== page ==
Given their importance to the understanding of the historical impact of the genre, I share here another section of ‘Everythyne I Know About Detectyve Fiction’ (1925) by Admiral Lord Sir Hugh J. Lee Boryng-Payne E.S.P Cantab.
Following on from last week’s unveiling of the previously-unknown ‘Everythyne I Know About Detectyve Fiction’ (1925) by Captain Sir Hugh J. Lee Boryng-Payne Q.C. A.B.V. and his perspectives on the writing of an amateur sleuth, I thought I’d share the second section of this pamphlet on the perks and perils of the setting of a typical GAD novel of detection.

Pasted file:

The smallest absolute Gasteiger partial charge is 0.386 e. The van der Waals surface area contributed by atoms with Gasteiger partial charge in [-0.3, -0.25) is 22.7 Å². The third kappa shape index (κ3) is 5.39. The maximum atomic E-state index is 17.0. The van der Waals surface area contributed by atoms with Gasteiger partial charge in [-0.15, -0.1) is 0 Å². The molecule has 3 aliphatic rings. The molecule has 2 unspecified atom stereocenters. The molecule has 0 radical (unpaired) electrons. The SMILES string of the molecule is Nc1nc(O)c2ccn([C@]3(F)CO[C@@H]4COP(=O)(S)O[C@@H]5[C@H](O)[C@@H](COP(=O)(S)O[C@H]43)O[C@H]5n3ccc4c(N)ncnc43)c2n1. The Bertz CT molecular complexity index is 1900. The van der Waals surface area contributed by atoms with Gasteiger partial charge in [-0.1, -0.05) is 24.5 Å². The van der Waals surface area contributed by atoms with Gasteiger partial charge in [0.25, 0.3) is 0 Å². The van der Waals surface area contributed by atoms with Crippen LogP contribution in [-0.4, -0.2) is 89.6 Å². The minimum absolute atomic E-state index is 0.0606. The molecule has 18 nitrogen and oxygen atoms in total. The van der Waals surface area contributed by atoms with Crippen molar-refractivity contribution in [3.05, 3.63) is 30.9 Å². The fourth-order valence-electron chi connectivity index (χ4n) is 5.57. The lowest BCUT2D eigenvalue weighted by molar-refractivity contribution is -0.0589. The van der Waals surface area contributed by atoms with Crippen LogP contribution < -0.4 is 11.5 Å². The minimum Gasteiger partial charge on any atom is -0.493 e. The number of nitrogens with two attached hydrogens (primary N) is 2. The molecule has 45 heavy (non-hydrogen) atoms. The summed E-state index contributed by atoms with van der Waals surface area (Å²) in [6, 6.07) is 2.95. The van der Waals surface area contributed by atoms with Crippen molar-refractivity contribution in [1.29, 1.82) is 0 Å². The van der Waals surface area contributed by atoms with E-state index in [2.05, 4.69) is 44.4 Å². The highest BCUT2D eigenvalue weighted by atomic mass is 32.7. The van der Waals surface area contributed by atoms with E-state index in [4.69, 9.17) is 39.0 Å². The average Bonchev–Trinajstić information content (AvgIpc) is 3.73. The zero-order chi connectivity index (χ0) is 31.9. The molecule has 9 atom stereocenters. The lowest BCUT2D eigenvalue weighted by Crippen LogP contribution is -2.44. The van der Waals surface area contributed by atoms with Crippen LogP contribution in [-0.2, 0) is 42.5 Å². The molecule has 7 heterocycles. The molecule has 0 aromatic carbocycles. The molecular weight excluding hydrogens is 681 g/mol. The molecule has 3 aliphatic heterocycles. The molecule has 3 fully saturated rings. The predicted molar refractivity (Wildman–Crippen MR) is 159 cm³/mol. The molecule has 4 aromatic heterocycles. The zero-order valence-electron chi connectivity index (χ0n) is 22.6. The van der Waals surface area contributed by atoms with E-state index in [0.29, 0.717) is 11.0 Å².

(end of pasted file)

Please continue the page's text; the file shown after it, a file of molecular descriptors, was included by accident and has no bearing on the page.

Recently, scouting the periodicals of the British Library for stories lest I undertake a second Ye Olde Book of Locked Room Conundrums, I found a small pamphlet entitled ‘Everythynge I Know About Detectyve Fiction’ which appears to have been self-published in a single volume around 1925 in an act of vanity by the author Captain Sir Hugh J. Lee Boryng-Payne Q.C. A.B.V. (certainly, on taking it to the desk, it didn’t appear to be on the library’s catalogue, so you may search for it online in vain…).